Here we go with another novella. You might ask me why I keep reading them when they’re not my favorite format, but the truth is that they’re so popular right now and so many authors are exploring such interesting ideas with them that I can’t help myself. Much like last week’s Prime Meridian, this week’s book fit pretty well into the novella format. The Tea Master and the Detective, unbeknownst to me prior to doing some research for this review, is set in a world that author Aliette de Bodard has worked in before. As such, it feels pretty well-established […]
Author: Sandra Hurst Publisher: Createspace Genre: Epic Fantasy Release date: March 17, 2017 Pages: 268 My rating: ♥♥♥♥ Blurb: A young exile, Y’keta, finds a place to belong, only to find his new home threatened by secrets from his past. If Y’keta reveals what he knows to the villagers, it will tear their history and traditions apart…but sharing his secrets may be their only hope for survival.
A Ravenous review of Good Me Bad Me by Ali Land – a thrilling tale of the tragic nature of nurture gone wrong and the girl at the heart of it.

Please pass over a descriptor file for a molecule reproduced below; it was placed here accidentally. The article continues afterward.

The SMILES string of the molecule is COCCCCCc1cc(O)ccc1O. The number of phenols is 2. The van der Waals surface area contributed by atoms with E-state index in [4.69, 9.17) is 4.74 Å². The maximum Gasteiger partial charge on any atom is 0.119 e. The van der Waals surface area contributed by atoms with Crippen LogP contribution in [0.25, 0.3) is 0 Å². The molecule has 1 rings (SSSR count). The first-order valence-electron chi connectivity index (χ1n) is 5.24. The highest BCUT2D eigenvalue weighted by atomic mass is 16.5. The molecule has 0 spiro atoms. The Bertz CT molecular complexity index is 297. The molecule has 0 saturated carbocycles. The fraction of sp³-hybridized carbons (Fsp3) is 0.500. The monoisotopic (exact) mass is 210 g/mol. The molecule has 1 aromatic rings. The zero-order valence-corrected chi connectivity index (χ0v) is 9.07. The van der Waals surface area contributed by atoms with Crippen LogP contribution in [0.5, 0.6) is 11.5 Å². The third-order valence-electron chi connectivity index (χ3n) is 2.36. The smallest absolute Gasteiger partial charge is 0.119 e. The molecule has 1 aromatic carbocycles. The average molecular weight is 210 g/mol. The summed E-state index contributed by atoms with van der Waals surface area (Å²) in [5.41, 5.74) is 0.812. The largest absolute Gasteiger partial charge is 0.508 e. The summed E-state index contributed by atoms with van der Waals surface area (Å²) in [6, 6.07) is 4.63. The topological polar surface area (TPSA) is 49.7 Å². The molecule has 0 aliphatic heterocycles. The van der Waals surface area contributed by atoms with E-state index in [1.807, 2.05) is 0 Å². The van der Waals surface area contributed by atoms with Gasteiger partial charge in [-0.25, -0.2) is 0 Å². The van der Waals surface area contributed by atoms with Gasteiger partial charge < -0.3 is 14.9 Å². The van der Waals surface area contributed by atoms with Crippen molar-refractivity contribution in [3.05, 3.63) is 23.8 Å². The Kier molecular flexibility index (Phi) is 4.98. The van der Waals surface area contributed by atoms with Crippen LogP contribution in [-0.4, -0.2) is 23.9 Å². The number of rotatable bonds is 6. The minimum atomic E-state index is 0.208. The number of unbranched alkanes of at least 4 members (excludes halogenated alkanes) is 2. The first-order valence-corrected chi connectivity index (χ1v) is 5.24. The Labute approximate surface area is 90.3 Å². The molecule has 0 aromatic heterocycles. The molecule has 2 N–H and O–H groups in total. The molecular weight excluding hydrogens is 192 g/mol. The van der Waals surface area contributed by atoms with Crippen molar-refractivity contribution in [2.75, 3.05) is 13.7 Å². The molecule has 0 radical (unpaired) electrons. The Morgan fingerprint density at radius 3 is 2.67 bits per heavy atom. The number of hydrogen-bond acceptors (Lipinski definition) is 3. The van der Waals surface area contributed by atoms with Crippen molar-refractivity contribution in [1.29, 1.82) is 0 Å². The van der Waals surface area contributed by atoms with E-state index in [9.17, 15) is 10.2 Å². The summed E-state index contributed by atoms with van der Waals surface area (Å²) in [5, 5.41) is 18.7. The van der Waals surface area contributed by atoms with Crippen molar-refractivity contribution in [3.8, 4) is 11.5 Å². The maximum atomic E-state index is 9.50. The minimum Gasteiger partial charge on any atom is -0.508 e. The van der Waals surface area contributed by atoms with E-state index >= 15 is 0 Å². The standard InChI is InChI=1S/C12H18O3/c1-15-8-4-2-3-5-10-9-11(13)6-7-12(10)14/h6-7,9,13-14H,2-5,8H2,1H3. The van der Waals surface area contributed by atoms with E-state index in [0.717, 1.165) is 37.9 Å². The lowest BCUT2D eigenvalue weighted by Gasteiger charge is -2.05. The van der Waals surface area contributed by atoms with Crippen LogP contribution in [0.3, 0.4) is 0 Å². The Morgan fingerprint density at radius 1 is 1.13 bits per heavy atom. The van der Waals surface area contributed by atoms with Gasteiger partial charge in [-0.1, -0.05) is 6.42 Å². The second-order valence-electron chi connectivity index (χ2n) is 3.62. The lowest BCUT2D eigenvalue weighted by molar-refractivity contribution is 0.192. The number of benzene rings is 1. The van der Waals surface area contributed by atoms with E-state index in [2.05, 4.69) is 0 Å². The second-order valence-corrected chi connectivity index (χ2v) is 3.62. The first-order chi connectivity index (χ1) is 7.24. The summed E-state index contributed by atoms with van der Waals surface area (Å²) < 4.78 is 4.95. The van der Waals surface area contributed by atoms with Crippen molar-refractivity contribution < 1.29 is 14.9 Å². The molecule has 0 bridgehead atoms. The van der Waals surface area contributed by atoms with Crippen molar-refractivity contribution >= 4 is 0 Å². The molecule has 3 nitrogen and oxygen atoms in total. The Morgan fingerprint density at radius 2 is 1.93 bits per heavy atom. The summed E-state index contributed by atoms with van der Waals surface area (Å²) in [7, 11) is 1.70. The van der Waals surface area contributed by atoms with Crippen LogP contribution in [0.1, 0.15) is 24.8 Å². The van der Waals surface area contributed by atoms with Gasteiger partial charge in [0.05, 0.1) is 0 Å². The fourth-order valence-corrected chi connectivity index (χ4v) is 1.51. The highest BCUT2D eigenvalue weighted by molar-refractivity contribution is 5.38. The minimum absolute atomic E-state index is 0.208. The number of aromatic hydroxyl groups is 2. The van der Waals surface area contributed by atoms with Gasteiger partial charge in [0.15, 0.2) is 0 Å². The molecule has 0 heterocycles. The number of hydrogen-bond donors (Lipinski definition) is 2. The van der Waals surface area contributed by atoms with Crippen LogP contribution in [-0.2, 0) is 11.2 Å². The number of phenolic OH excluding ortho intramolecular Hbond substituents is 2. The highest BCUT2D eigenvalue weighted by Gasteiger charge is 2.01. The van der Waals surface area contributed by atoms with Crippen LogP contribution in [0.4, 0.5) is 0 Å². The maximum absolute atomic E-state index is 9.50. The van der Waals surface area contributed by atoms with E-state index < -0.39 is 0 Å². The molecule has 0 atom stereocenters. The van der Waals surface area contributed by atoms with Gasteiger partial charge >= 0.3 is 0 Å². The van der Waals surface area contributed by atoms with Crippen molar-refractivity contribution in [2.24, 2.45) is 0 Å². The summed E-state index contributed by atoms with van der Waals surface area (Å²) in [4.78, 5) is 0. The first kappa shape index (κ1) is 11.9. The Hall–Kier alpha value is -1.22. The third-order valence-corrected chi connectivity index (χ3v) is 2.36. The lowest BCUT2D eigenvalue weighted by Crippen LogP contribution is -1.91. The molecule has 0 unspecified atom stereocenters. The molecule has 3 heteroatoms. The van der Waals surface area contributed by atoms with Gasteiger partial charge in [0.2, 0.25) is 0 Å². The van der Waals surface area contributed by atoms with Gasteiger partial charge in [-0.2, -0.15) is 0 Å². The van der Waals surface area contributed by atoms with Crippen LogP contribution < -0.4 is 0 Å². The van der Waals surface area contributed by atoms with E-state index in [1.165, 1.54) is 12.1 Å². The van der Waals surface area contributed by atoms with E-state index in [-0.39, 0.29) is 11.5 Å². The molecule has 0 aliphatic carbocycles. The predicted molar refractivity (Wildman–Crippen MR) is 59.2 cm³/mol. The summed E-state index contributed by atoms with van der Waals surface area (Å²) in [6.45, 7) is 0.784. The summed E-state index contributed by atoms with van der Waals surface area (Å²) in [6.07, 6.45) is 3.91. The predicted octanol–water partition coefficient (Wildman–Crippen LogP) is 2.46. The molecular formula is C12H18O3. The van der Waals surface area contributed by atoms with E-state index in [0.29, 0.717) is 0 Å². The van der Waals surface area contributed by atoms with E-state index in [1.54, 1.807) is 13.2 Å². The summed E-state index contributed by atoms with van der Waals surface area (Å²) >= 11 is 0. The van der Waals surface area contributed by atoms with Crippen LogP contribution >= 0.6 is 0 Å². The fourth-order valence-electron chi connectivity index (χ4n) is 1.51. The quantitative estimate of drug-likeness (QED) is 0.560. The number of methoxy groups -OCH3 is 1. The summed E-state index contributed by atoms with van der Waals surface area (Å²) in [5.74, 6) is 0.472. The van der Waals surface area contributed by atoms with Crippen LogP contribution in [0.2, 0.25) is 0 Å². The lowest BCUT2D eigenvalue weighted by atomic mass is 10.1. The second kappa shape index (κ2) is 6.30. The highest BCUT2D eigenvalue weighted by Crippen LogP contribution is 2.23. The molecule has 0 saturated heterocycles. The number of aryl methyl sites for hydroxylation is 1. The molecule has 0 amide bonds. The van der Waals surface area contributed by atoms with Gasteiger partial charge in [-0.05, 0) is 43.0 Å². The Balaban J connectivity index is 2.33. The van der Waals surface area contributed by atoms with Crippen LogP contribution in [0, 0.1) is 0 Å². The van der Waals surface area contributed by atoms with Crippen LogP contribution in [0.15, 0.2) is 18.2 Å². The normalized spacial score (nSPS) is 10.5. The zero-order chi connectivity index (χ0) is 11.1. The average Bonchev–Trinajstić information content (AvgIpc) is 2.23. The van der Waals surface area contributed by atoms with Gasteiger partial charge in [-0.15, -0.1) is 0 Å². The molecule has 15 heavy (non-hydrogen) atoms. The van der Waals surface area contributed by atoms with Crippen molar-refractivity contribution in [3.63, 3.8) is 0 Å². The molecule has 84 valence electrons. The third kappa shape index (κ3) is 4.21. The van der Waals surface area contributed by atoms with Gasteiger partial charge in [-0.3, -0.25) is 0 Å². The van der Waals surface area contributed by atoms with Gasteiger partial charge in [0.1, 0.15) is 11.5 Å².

Content warning: Discussions of attempted child molestation and stalking. I almost always feel guilty when I don’t finish a book… and I feel even more guilty when that book was a specific review request!
Have you ever heard the term “silkpunk”? I first heard it in reference to Ken Liu’s The Grace of Kings, a book that unfortunately didn’t work for me. It refers to a subgenre of science fiction and fantasy that imagines alternate histories and alternate worlds through the lens of Asian culture, religion, magic, and scientific advancements.
T. Kingfisher is a comfort read for me. Her stories are often retellings of fairy tales, or inspired by fairy tale tropes. Whereas in traditional tales we’re usually told that the hero or heroine is “good” and “kind-hearted” and that’s about the end of their characterization, Kingfisher has a real gift of creating these well-rounded variations on the archetypal characters, so that you genuinely care about them and want them to succeed. She creates characters who are good and kind-hearted, but they also have depth.
Call them djinn or genie, but wish-granting, lamp-bound spirits have long been a part of our cultural imagination. From I Dream of Jeannie to Disney’s Aladdin, to silly jokes about lamps found on the beach, we all grew up hearing about them. So what if you found out you had djinn heritage? The City of Brass by S. A. Chakraborty asks just that question. Nahri is an orphan living in Cairo. She’s survived through a combination of street smarts, wit, petty crime, and healing abilities. She doesn’t believe in magic despite her own aptitude for diagnosing and mending illness and […]